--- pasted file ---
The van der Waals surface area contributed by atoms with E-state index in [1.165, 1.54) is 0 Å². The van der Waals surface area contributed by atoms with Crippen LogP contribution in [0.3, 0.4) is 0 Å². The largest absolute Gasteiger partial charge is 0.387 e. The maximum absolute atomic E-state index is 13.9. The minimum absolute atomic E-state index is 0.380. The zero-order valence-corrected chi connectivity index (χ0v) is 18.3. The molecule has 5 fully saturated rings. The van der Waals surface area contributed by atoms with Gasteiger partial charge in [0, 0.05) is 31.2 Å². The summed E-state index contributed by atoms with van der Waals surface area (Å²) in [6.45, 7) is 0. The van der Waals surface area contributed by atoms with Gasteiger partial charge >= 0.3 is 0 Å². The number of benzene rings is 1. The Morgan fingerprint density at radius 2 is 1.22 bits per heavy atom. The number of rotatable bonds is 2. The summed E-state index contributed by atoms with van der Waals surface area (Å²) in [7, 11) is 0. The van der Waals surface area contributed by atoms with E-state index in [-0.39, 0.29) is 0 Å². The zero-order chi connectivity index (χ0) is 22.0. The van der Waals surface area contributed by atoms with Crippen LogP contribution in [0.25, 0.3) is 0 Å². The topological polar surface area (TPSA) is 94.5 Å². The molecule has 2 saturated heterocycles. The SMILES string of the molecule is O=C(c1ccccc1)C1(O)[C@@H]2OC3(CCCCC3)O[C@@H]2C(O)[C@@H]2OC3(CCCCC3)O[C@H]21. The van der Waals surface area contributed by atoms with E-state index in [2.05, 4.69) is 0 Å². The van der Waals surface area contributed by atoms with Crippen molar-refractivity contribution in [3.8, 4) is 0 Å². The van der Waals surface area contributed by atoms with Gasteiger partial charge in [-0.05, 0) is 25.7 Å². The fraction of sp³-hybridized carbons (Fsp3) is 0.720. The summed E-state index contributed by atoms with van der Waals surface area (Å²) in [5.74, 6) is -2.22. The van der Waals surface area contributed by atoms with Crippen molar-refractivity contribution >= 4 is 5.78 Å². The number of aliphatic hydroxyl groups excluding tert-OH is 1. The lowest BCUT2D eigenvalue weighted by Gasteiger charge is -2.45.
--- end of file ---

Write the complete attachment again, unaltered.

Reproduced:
The van der Waals surface area contributed by atoms with E-state index in [1.165, 1.54) is 0 Å². The van der Waals surface area contributed by atoms with Crippen LogP contribution in [0.3, 0.4) is 0 Å². The largest absolute Gasteiger partial charge is 0.387 e. The maximum absolute atomic E-state index is 13.9. The minimum absolute atomic E-state index is 0.380. The zero-order valence-corrected chi connectivity index (χ0v) is 18.3. The molecule has 5 fully saturated rings. The van der Waals surface area contributed by atoms with Gasteiger partial charge in [0, 0.05) is 31.2 Å². The summed E-state index contributed by atoms with van der Waals surface area (Å²) in [6.45, 7) is 0. The van der Waals surface area contributed by atoms with Gasteiger partial charge >= 0.3 is 0 Å². The number of benzene rings is 1. The Morgan fingerprint density at radius 2 is 1.22 bits per heavy atom. The number of rotatable bonds is 2. The summed E-state index contributed by atoms with van der Waals surface area (Å²) in [7, 11) is 0. The van der Waals surface area contributed by atoms with E-state index in [-0.39, 0.29) is 0 Å². The zero-order chi connectivity index (χ0) is 22.0. The van der Waals surface area contributed by atoms with Crippen LogP contribution in [0.25, 0.3) is 0 Å². The topological polar surface area (TPSA) is 94.5 Å². The molecule has 2 saturated heterocycles. The SMILES string of the molecule is O=C(c1ccccc1)C1(O)[C@@H]2OC3(CCCCC3)O[C@@H]2C(O)[C@@H]2OC3(CCCCC3)O[C@H]21. The van der Waals surface area contributed by atoms with E-state index in [2.05, 4.69) is 0 Å². The van der Waals surface area contributed by atoms with Crippen molar-refractivity contribution in [3.8, 4) is 0 Å². The van der Waals surface area contributed by atoms with Gasteiger partial charge in [-0.05, 0) is 25.7 Å². The fraction of sp³-hybridized carbons (Fsp3) is 0.720. The summed E-state index contributed by atoms with van der Waals surface area (Å²) in [5.74, 6) is -2.22. The van der Waals surface area contributed by atoms with Crippen molar-refractivity contribution >= 4 is 5.78 Å². The number of aliphatic hydroxyl groups excluding tert-OH is 1. The lowest BCUT2D eigenvalue weighted by Gasteiger charge is -2.45.